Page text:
The new cancer machine, the Cobalt 60 Teletherapy arrived in the country on Tuesday afternoon.

“The two units of the machine are safely here now. The bulk unit came by sea and the fragile energy source reached by air on Tuesday,” a source at Health Ministry said on Thursday night.

Cobalt-60 Teletherapy unit TERABALT equipment

Cobalt-60 Teletherapy unit TERABALT equipment

The payments and clearance of Uganda’s Cobalt-60 Teletherapy unit (TERABALT) was finalized on June 16th 2017 according to documents exclusively obtained by this website from Czech Republic where the machine is manufactured and International Atomic Energy Agency’s headquarters in Vienna, Austria.

The machine is procured from Czech Republic’s multi technology company, UJP Praha that majorly deals in medical, nuclear and industrial machineries.

The whole unit according to one of the documents was purchased at 664,830.00 Euros between May and June and it arrived at Mombasa port last month.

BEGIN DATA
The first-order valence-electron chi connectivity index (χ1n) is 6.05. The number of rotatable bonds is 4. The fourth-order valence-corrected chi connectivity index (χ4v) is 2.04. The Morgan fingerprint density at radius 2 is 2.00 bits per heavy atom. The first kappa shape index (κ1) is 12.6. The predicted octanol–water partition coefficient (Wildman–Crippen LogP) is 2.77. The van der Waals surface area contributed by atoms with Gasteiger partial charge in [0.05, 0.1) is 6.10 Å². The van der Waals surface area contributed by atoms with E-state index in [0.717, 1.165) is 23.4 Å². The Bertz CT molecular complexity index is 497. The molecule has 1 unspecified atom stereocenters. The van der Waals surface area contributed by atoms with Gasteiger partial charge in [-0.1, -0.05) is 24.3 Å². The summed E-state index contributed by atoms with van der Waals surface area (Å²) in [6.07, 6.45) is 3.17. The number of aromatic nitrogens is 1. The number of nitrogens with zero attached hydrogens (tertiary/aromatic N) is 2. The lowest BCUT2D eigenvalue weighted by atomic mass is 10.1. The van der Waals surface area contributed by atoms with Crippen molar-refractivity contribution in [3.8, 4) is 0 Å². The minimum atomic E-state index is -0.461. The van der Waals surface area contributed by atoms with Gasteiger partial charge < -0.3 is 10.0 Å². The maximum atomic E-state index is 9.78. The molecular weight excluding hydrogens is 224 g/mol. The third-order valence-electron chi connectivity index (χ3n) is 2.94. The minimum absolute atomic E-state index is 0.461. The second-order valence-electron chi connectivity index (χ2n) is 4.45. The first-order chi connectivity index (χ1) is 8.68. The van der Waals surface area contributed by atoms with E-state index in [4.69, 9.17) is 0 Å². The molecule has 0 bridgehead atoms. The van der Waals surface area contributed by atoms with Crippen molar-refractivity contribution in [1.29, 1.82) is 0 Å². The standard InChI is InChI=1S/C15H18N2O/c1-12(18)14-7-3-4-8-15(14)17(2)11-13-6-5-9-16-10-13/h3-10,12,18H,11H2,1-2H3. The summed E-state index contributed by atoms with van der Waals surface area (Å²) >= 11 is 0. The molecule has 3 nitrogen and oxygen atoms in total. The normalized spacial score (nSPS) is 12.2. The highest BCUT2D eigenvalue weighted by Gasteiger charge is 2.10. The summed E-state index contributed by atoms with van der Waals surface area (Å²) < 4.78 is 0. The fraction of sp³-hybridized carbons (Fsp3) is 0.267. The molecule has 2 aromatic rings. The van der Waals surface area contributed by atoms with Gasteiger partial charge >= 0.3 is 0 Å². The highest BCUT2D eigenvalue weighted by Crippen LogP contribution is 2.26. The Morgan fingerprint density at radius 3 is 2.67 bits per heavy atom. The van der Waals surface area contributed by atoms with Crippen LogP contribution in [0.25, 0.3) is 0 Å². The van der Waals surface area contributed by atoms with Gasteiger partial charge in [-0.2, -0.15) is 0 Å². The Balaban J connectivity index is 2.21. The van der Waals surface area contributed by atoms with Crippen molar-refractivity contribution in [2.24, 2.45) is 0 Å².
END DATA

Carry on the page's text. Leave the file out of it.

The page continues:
“This is to certify that Cobalt-60 Teletherapy unit TERABALT equipment and

materials destined for Uganda, are free of import taxes, fees and dues from which the International Atomic Energy Agency is exempted by virtue of the privileges and immunities accorded to it by its member states,” one the letters from IAEA written in June said.

This website understands that IAEA offered half of the funds to purchase the machine and the government topped the remaining balance.

The machine was supposed to be bought in 2006 when IAEA made the offer but the Shs 30bn bunker to house it was supposed to be built first. The government remained reluctant until last year when the old machine broke down.

The bunker construction has been completed according to sources in Health Ministry and installation and testing of the machine is going to start this very month.

The old cancer machine that was handling 17,000 cancer patients annually, broke down on 28th March 2016. The authority ruled out any chances of repairing the machine that was installed 22 years ago, and only decided to take a lengthy path of acquiring a new machine.


Leave a Reply

Your email address will not be published.